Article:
I grew up in Yarmouth, ME. A small town in Maine, and I had two parents who were doctors, and so growing up, my story as it relates to what I’ve been up to work-wise, growing up we actually had plenty of money but what I noticed is that my parents didn’t have any freedom. So even though they had above-average incomes, they had below-average free time, and that’s a real common problem I think that people either have money or they have time but not usually both. And I just made a decision pretty early on and I really don’t know where this came from, but I just made this pact with myself that I wanted to create financial freedom by the time I had kids so that I could really hang out and play with them and be with them. And it’s not that my parents weren’t—they came to every single soccer game and managed to make it to all my dance recitals and stuff. So they were definitely there, but I just wanted a different flavor of freedom in my life, and so I started a business when I was 18 years old in the direct sales industry because I wanted to represent a product line that I could earn residual income from representing a consumable product line. And so I started that business, and I built it up and did quite well with it and I still have that business today as one of my income streams.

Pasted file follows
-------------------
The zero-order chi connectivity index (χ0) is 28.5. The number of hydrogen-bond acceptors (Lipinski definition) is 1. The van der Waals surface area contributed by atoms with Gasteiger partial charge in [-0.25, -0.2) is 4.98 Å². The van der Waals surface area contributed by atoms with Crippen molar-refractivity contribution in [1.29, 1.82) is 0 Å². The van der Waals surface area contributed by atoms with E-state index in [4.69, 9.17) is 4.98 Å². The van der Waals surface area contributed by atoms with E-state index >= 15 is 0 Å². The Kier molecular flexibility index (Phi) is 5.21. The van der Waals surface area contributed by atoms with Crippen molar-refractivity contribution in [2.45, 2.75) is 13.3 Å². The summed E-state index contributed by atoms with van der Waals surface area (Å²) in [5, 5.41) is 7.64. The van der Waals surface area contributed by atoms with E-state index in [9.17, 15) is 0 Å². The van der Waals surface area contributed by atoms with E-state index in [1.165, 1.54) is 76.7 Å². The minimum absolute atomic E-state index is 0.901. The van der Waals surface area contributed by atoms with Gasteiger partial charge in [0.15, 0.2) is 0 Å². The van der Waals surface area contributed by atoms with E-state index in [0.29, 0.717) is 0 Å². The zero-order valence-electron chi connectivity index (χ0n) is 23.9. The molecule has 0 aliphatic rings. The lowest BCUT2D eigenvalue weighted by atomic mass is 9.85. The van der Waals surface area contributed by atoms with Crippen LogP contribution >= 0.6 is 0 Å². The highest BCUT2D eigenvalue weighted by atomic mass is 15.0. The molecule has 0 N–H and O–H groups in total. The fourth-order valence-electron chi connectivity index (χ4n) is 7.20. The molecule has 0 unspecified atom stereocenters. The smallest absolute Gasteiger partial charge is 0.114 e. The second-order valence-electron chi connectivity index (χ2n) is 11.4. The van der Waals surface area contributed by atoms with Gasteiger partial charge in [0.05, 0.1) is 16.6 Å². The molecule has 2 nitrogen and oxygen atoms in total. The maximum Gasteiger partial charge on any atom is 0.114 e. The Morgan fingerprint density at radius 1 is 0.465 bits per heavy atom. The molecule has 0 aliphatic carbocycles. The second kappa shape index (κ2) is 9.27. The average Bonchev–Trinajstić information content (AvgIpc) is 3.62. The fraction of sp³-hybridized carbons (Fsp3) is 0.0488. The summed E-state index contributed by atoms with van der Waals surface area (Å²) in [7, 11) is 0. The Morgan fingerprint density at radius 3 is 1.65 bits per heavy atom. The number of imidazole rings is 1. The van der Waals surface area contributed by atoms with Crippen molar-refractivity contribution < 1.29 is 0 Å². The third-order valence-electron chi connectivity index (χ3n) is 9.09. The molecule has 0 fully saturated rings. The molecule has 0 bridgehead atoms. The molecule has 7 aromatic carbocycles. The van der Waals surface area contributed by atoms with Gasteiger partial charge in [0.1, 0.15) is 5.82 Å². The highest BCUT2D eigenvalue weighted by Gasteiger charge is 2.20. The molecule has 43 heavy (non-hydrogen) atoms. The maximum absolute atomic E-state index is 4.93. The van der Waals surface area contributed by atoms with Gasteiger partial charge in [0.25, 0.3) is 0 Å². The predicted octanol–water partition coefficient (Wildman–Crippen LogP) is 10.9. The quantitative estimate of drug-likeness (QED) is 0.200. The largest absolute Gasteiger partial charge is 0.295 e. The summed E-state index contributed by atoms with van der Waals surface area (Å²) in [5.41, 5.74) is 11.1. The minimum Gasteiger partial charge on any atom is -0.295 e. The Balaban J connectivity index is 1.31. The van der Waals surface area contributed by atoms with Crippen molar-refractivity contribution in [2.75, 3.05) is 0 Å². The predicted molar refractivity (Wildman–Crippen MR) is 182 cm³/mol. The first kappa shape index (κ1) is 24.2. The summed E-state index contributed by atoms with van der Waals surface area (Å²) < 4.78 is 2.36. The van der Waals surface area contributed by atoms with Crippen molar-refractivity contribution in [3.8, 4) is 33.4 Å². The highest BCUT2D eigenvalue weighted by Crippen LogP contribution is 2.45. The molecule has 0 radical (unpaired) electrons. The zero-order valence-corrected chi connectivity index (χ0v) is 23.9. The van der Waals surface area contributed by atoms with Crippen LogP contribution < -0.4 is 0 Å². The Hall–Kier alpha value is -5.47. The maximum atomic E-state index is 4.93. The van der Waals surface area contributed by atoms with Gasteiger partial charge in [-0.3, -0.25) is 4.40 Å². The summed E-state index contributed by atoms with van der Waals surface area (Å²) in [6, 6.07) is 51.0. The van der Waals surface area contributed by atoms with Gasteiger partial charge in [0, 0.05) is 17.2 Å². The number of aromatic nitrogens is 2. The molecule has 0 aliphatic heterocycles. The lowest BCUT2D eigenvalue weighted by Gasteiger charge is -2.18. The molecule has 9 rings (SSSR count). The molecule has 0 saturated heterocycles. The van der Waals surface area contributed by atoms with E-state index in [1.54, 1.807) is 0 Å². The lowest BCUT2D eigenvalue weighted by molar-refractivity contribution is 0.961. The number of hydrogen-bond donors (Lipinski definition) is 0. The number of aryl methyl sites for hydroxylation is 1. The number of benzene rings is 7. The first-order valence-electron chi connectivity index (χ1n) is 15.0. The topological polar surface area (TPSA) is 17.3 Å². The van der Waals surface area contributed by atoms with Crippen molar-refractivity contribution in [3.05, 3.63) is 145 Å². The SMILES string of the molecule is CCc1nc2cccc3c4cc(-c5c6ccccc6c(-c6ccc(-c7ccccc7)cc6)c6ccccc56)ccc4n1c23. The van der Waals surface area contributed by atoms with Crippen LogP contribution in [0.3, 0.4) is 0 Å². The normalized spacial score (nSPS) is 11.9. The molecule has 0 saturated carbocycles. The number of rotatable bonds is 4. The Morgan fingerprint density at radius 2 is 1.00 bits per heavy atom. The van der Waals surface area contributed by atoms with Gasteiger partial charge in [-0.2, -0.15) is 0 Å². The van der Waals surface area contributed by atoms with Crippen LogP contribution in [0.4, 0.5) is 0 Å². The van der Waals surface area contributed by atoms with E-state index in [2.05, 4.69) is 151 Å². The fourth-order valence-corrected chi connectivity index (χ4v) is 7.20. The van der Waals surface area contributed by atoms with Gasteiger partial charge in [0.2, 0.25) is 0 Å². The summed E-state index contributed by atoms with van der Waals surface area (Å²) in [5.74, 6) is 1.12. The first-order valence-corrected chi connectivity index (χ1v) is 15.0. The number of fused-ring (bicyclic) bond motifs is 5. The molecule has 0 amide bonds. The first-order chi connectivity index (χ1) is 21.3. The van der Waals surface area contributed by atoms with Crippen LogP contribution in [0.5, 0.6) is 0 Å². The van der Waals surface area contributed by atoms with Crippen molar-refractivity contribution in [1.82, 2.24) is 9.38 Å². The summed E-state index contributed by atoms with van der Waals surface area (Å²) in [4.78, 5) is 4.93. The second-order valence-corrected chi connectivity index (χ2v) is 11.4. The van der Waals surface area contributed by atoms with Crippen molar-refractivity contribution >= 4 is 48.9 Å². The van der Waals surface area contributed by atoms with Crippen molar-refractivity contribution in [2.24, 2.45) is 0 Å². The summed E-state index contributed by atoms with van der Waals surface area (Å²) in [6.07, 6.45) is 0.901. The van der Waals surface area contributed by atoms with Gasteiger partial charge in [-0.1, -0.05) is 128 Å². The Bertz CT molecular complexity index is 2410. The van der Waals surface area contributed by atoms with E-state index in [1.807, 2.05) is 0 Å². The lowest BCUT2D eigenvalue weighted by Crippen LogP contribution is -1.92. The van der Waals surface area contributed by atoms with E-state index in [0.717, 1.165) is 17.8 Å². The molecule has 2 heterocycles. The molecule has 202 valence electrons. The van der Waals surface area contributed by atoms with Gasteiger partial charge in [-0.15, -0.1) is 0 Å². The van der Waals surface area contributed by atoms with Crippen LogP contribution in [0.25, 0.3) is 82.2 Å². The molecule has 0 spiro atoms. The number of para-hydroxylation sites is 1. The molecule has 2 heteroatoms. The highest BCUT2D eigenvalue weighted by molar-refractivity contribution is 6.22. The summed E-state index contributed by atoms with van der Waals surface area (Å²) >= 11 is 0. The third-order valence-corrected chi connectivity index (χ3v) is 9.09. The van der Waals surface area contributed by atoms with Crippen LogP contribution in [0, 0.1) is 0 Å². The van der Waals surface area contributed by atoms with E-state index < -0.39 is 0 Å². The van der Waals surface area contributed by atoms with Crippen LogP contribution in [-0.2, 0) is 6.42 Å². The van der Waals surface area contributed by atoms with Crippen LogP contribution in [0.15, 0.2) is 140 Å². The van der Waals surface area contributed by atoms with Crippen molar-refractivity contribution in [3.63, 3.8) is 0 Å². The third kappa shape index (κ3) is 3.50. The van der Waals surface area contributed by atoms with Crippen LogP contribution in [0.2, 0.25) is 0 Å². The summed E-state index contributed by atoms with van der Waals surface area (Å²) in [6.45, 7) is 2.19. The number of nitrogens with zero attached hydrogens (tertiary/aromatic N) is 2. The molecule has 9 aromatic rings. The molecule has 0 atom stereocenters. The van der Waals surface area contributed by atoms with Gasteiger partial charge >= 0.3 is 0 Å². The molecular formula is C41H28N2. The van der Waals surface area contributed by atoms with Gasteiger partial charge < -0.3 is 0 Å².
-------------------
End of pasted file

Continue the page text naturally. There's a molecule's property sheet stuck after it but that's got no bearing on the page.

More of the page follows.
So I graduated from college in 2005 and had enough income from that business that I didn’t have to get a job, but I moved to New York City and within a matter of about two years I got myself into $20,000 worth of credit card debt. So that was a problem. And I wasn’t really doing anything about it. It just kept getting bigger and bigger and bigger, and my emotional turmoil around it just kept getting worse and worse and worse and so it was through a lot of positive—I don’t want to call it positive thinking because that sounds oversimplified but it was through the changing my mindset and really working on myself and looking at some of the underlying psychological stuff behind my money and tendencies around money that helped me get out of debt and double my income, double my savings, and change a lot of things in my life as a result which sort of leads up to writing the book and why I wrote it.